Jottings: Queer Pagans or Queering Paganisms?
I’ve been involved in the UK Queer Pagan scene for a number of years now, but whenever I decide to try and write about this, I find myself reflecting on what for me is a core issue – what happens when “Queer” is placed next to Pagan? It strikes me that there are two – related but divergent – ways in which the phrase “Queer Pagan” can be thought through. Firstly, as a noun, “Queer Pagan” can be read as an umbrella term, encompassing a multitude of identity-positions where perhaps the only commonality is varying degrees of commitment to refusing/resisting the heteronormative gender binary. However, it’s the second usage of “Queer Pagan” which I want to focus on for now, where “queer” is a verb, signifying a radical process of disruption – where the focus shifts from Queer Pagan as an identity-position towards Queering-Paganism as process.
What does can it mean to “queer” something? Queering can be thought of a process of disrupting, disturbing and questioning the normal – that which is “taken-for-granted.” Queer sidles up to identities, ideologies; any category that have been taken to be timeless, solid and foundational and exposes gaps, fissures, resistances, instabilities, different possibilities and surprises. As Jeffrey J. Cohen says in Medieval Identity Machines – “Queering is at its heart a process of wonder.” (p38). I want that on a T-shirt.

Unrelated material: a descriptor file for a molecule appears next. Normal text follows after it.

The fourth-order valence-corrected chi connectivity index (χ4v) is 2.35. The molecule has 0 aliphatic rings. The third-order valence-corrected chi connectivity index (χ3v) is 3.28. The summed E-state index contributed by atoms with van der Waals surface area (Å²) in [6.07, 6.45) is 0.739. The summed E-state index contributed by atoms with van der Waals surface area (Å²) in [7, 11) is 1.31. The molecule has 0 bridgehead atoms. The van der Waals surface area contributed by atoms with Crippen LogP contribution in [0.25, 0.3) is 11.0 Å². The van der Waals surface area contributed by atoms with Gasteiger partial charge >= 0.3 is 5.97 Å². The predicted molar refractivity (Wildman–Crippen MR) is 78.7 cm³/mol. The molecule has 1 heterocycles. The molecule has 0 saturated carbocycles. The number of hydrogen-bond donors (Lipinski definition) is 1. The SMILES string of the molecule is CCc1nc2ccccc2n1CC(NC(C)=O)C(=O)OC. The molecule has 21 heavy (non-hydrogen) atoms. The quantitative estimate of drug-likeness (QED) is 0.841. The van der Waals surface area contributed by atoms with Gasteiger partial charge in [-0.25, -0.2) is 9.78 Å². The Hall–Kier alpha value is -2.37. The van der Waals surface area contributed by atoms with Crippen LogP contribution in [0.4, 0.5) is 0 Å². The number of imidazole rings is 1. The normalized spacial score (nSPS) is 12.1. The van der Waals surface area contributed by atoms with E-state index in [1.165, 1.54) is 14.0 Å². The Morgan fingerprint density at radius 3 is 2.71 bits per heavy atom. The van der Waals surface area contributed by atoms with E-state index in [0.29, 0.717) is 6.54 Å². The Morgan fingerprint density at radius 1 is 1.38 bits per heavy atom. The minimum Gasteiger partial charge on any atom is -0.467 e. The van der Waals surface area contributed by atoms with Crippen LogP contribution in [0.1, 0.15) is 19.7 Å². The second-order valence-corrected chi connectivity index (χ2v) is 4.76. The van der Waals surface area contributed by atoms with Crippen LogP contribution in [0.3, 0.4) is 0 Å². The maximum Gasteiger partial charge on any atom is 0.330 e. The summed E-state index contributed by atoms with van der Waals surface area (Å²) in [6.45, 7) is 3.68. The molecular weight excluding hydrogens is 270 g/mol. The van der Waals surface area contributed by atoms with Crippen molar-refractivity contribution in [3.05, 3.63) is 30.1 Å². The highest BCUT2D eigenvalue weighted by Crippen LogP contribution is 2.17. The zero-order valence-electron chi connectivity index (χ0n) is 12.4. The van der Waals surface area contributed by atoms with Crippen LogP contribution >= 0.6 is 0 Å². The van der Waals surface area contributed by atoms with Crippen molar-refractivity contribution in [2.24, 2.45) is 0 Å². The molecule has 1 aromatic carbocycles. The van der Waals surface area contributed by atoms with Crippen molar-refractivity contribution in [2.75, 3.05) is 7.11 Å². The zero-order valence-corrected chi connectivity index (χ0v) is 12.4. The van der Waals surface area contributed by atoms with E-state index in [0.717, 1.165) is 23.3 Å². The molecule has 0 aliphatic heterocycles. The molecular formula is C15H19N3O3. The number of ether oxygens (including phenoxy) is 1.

Part of this commitment to challenge, to uncover the hidden, to look backstage and discover how productions are produced is the commitment to keep “queer” fuzzy and indeterminant. A recognition of the importance of not slipping back into an “us-them” binary which privileges a heroic “transgressive” queer subject against those still bound up in normative relations.
Someone asked me recently if Queer Paganism could be thought of as a “tradition”. It’s an interesting question, which for me highlights how Pagans tend to conceptualise different categories of praxis into “traditions”. It also begs a questioning of how the very concept of “Traditions” is used in Pagan discourse. “Tradition” is sometimes used to denote a commonality of praxis – which is to say that it often implies common practices, ideologies, political alliances – and often, there is an implication that this praxis is historically located – a kind of sense that what we do now was done by our ancestors, sort of thing. Tradition can be thought of (simplifying hugely) as an appeal to unity to varying degrees – and can act as a boundary in making distinctions between one approach to praxis and another. But for Queer Pagan(ism) such appeals to unity can only be, I think, of a temporary nature. One thing i see as central to Queer Paganism is a commitment to diversity and difference – which involves allowing a place for dissent – and the understanding that dissent is itself productive, rather than a failure. Equally, making a case for a historical Queer Paganism is also tricky – although we can talk (at length!) about celebrating queer ancestors, reading queerness into and out of histories, of uncovering the politics of dissent hidden behind monolithic accounts of the past – I don’t think that’s quite the same as rooting a Queer Pagan praxis in the deep, undifferentiated past, if only because I think of Queer Paganism as something new – queer theory and queer activism both emerged out of the 1990s.